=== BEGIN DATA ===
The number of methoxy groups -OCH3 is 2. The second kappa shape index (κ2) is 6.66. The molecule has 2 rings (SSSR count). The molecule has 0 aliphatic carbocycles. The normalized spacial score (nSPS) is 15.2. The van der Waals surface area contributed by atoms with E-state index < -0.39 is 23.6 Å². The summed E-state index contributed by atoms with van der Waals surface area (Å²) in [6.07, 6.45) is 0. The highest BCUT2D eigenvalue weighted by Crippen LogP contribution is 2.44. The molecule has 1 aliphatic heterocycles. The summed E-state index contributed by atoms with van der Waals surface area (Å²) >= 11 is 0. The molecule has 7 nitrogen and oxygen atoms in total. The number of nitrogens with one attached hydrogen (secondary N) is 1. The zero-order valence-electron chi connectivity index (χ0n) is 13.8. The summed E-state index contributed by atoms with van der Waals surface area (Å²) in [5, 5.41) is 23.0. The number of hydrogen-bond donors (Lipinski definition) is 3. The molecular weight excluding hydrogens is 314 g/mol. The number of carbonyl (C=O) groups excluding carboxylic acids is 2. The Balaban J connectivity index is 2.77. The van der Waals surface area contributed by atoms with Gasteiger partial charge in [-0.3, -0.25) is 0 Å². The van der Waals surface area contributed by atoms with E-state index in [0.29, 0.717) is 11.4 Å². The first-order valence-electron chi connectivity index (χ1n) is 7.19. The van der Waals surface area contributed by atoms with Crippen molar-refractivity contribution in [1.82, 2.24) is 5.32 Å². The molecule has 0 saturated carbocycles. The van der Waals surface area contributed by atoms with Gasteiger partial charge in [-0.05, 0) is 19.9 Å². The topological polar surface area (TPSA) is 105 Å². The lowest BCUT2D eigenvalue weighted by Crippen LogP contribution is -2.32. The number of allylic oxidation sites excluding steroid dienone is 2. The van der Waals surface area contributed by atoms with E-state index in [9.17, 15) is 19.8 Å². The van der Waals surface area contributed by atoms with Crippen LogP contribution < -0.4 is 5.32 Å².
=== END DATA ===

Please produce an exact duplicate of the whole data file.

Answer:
The number of methoxy groups -OCH3 is 2. The second kappa shape index (κ2) is 6.66. The molecule has 2 rings (SSSR count). The molecule has 0 aliphatic carbocycles. The normalized spacial score (nSPS) is 15.2. The van der Waals surface area contributed by atoms with E-state index < -0.39 is 23.6 Å². The summed E-state index contributed by atoms with van der Waals surface area (Å²) in [6.07, 6.45) is 0. The highest BCUT2D eigenvalue weighted by Crippen LogP contribution is 2.44. The molecule has 1 aliphatic heterocycles. The summed E-state index contributed by atoms with van der Waals surface area (Å²) >= 11 is 0. The molecule has 7 nitrogen and oxygen atoms in total. The number of nitrogens with one attached hydrogen (secondary N) is 1. The zero-order valence-electron chi connectivity index (χ0n) is 13.8. The summed E-state index contributed by atoms with van der Waals surface area (Å²) in [5, 5.41) is 23.0. The number of hydrogen-bond donors (Lipinski definition) is 3. The molecular weight excluding hydrogens is 314 g/mol. The number of carbonyl (C=O) groups excluding carboxylic acids is 2. The Balaban J connectivity index is 2.77. The van der Waals surface area contributed by atoms with Gasteiger partial charge in [-0.3, -0.25) is 0 Å². The van der Waals surface area contributed by atoms with E-state index in [0.29, 0.717) is 11.4 Å². The first-order valence-electron chi connectivity index (χ1n) is 7.19. The van der Waals surface area contributed by atoms with Crippen molar-refractivity contribution in [1.82, 2.24) is 5.32 Å². The molecule has 0 saturated carbocycles. The van der Waals surface area contributed by atoms with Gasteiger partial charge in [-0.05, 0) is 19.9 Å². The topological polar surface area (TPSA) is 105 Å². The lowest BCUT2D eigenvalue weighted by Crippen LogP contribution is -2.32. The number of allylic oxidation sites excluding steroid dienone is 2. The van der Waals surface area contributed by atoms with E-state index in [9.17, 15) is 19.8 Å². The van der Waals surface area contributed by atoms with Crippen LogP contribution < -0.4 is 5.32 Å².